- Medicines may be given to correct an electrolyte imbalance, control high blood pressure, or stop seizures. Antibiotics may be given to treat a bacterial infection. Medicine the person was taking may be stopped or changed if it is causing the DoC. An example is insulin or other diabetes medicine.
- An IV or nasogastric (NG) tube may be used to give the person nutrition and liquids. An NG tube is put in through the nose and goes down into the stomach. The tube may also go directly from the outside of the body into the stomach. This is called a gastrostomy tube.
- Extra oxygen may be needed to help the person breathe easier. He or she may need a ventilator. This is a machine that can breathe for the person if he or she cannot breathe well on his or her own.
What do I need to know about recovery from a DoC?
Recovery may also be called emergence. The person may emerge (become) conscious in stages. The ability to recover and the speed of recovery depends on what caused the DoC.
- Emergence often happens gradually. The person may not suddenly wake up and be aware. He or she may show small signs, or move between being conscious and unconscious.
- Healthcare providers will look for certain signs. The person may start to respond each time providers tell him or her to move. They will also see if the person can use at least 2 objects correctly.
- The amount of time the DoC lasts can affect recovery. A DoC that lasts longer than 28 days can be more difficult to recover from.
What can I do to help the person?
- If possible, give the person's advance directive to healthcare providers. This is a legal document that explains the person's wishes for extended medical care if he or she cannot tell providers.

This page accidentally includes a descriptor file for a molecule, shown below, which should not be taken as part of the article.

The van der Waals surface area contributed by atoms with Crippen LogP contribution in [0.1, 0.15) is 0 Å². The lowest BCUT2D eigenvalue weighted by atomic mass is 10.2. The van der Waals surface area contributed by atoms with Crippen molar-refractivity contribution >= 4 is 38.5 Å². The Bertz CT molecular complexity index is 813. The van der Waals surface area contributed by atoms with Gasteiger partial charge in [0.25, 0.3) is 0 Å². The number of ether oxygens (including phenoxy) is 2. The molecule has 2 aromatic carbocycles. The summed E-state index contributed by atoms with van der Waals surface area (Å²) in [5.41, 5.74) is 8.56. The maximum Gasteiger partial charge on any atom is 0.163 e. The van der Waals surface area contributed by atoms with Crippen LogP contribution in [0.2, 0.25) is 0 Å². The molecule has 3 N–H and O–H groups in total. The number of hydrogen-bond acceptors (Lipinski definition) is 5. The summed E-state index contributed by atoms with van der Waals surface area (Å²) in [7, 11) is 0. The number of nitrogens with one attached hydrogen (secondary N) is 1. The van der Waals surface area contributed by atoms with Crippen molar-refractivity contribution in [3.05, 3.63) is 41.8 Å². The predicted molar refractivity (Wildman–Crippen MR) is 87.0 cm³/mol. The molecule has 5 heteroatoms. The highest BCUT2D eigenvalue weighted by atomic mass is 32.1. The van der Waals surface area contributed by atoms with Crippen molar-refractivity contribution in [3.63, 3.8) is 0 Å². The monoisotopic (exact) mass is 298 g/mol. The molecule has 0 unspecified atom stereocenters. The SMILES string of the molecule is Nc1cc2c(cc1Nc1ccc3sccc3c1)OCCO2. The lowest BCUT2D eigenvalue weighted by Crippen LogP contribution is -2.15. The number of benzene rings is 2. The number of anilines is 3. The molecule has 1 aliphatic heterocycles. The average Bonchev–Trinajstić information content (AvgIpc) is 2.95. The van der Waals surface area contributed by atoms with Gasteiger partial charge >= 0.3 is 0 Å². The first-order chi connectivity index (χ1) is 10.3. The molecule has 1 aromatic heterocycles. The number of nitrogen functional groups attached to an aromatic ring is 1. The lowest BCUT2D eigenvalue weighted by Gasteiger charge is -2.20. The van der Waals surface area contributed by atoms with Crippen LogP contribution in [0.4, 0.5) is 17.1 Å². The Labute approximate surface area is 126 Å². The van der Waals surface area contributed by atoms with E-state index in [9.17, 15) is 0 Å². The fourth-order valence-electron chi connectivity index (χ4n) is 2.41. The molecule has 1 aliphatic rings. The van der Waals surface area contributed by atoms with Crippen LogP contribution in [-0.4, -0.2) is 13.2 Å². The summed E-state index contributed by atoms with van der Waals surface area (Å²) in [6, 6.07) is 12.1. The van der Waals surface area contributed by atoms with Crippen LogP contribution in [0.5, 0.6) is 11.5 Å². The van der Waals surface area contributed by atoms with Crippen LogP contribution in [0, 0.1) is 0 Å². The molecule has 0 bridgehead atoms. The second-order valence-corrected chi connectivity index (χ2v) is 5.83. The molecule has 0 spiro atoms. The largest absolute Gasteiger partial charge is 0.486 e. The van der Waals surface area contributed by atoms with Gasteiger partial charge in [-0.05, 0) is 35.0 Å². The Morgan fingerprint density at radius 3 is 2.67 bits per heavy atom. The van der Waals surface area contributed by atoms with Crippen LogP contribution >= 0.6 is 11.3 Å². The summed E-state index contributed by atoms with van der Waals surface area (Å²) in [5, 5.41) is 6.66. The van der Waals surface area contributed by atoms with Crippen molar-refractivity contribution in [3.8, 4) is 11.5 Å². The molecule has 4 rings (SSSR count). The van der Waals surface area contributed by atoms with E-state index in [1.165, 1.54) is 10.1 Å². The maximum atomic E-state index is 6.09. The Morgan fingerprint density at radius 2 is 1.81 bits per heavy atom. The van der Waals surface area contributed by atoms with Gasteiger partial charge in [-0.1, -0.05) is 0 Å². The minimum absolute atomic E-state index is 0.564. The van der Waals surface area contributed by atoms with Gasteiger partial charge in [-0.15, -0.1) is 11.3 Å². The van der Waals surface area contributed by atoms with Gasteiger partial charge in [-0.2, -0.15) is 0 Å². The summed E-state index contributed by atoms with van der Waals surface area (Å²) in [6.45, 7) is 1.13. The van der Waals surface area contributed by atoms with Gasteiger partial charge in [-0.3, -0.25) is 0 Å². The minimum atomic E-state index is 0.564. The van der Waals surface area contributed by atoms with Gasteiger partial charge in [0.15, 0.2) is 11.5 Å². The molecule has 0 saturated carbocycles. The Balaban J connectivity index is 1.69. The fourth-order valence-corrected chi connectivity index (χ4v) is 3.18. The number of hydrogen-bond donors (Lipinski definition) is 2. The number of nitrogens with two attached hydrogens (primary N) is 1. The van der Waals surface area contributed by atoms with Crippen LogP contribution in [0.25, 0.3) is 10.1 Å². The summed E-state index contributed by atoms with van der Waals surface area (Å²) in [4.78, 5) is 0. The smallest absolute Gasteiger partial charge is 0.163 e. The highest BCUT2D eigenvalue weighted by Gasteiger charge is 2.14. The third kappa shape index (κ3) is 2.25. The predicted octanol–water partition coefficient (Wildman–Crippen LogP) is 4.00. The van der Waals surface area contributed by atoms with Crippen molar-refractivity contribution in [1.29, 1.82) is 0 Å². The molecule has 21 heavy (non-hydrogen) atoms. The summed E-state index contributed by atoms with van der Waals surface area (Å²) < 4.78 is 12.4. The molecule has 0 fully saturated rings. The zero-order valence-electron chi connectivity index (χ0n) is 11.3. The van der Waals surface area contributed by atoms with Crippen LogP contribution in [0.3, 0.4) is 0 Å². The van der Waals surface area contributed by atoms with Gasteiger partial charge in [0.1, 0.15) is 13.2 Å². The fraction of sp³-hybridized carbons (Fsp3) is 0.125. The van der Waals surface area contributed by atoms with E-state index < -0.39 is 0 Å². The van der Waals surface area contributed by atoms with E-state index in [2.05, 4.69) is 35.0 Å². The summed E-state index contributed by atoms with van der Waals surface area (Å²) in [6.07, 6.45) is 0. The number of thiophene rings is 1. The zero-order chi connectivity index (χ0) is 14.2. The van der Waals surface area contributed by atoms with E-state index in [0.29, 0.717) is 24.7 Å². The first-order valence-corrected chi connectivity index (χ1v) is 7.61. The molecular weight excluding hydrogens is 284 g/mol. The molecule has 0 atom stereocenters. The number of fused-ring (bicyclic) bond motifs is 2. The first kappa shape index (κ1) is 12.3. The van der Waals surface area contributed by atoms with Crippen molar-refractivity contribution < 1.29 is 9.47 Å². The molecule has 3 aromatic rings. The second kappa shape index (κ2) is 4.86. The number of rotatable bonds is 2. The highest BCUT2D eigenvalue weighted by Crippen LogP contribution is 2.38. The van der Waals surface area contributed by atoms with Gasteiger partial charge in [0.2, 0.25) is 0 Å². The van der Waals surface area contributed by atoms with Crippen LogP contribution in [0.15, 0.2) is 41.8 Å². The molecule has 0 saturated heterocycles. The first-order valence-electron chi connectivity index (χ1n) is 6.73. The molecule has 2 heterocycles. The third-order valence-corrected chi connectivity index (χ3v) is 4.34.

- Talk to providers about care options. The person may need to be moved to a facility that can provide ongoing care. This may be needed if the DoC continues for 28 days or longer. You may need to check the person's health insurance to see what kinds of care are covered. You may be able to visit possible facilities and help choose one. The person may be cared for at home. This depends on the kind of DoC the person has, and the help that will be available at home.
- Set up medical equipment if needed. If the person will be going home, he or she may need medical equipment. Examples include a hospital bed that adjusts, or a lift device. He or she may need a wheelchair or walker, or grab bars installed through the home. An occupational therapist can help you make a list of items the person may need at home.
- Learn how to care for the person's physical needs. You can learn how to use and care for certain kinds of equipment, such as a feeding tube. Providers can teach you how to move the person's arms and legs. This prevents stiff joints and muscles, and prevents pressure injuries. Skin and mouth care can prevent infections and other health problems. You may also be able to learn bowel or bladder care.
Care AgreementYou have the right to help plan the person's care. Learn about his or her health condition and how it may be treated. Discuss treatment options with the person's healthcare providers to decide what care he or she will receive. You always have the right to refuse treatment.The above information is an educational aid only. It is not intended as medical advice for individual conditions or treatments. Talk to your doctor, nurse or pharmacist before following any medical regimen to see if it is safe and effective for you.